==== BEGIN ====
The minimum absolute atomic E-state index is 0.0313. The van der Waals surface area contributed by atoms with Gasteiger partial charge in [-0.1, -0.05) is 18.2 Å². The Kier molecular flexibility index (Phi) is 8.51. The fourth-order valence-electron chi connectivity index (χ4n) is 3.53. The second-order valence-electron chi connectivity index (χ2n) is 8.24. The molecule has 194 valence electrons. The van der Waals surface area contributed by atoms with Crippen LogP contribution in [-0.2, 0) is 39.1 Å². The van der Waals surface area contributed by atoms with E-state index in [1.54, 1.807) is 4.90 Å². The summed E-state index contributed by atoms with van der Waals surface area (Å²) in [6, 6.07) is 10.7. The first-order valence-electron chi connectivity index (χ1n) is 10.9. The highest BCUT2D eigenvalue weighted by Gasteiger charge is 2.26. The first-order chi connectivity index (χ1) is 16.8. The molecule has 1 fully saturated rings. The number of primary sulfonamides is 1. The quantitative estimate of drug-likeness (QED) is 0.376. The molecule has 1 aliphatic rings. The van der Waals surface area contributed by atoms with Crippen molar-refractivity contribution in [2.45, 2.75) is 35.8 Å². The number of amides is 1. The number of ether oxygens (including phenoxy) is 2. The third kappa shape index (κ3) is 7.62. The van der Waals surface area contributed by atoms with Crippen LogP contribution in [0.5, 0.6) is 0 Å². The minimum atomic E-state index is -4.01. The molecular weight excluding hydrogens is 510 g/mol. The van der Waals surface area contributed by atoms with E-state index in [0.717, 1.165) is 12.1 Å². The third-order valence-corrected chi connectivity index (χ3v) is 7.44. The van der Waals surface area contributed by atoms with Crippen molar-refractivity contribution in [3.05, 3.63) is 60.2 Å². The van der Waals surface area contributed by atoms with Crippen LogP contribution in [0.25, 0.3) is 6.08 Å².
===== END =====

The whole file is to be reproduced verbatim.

The minimum absolute atomic E-state index is 0.0313. The van der Waals surface area contributed by atoms with Gasteiger partial charge in [-0.1, -0.05) is 18.2 Å². The Kier molecular flexibility index (Phi) is 8.51. The fourth-order valence-electron chi connectivity index (χ4n) is 3.53. The second-order valence-electron chi connectivity index (χ2n) is 8.24. The molecule has 194 valence electrons. The van der Waals surface area contributed by atoms with Crippen LogP contribution in [-0.2, 0) is 39.1 Å². The van der Waals surface area contributed by atoms with E-state index in [1.54, 1.807) is 4.90 Å². The summed E-state index contributed by atoms with van der Waals surface area (Å²) in [6, 6.07) is 10.7. The first-order valence-electron chi connectivity index (χ1n) is 10.9. The highest BCUT2D eigenvalue weighted by Gasteiger charge is 2.26. The first-order chi connectivity index (χ1) is 16.8. The molecule has 1 fully saturated rings. The number of primary sulfonamides is 1. The quantitative estimate of drug-likeness (QED) is 0.376. The molecule has 1 aliphatic rings. The van der Waals surface area contributed by atoms with Crippen molar-refractivity contribution in [2.45, 2.75) is 35.8 Å². The number of amides is 1. The number of ether oxygens (including phenoxy) is 2. The third kappa shape index (κ3) is 7.62. The van der Waals surface area contributed by atoms with Crippen LogP contribution in [0.5, 0.6) is 0 Å². The minimum atomic E-state index is -4.01. The molecular weight excluding hydrogens is 510 g/mol. The van der Waals surface area contributed by atoms with E-state index in [0.717, 1.165) is 12.1 Å². The third-order valence-corrected chi connectivity index (χ3v) is 7.44. The van der Waals surface area contributed by atoms with Crippen molar-refractivity contribution in [3.05, 3.63) is 60.2 Å². The van der Waals surface area contributed by atoms with Crippen LogP contribution in [0.25, 0.3) is 6.08 Å².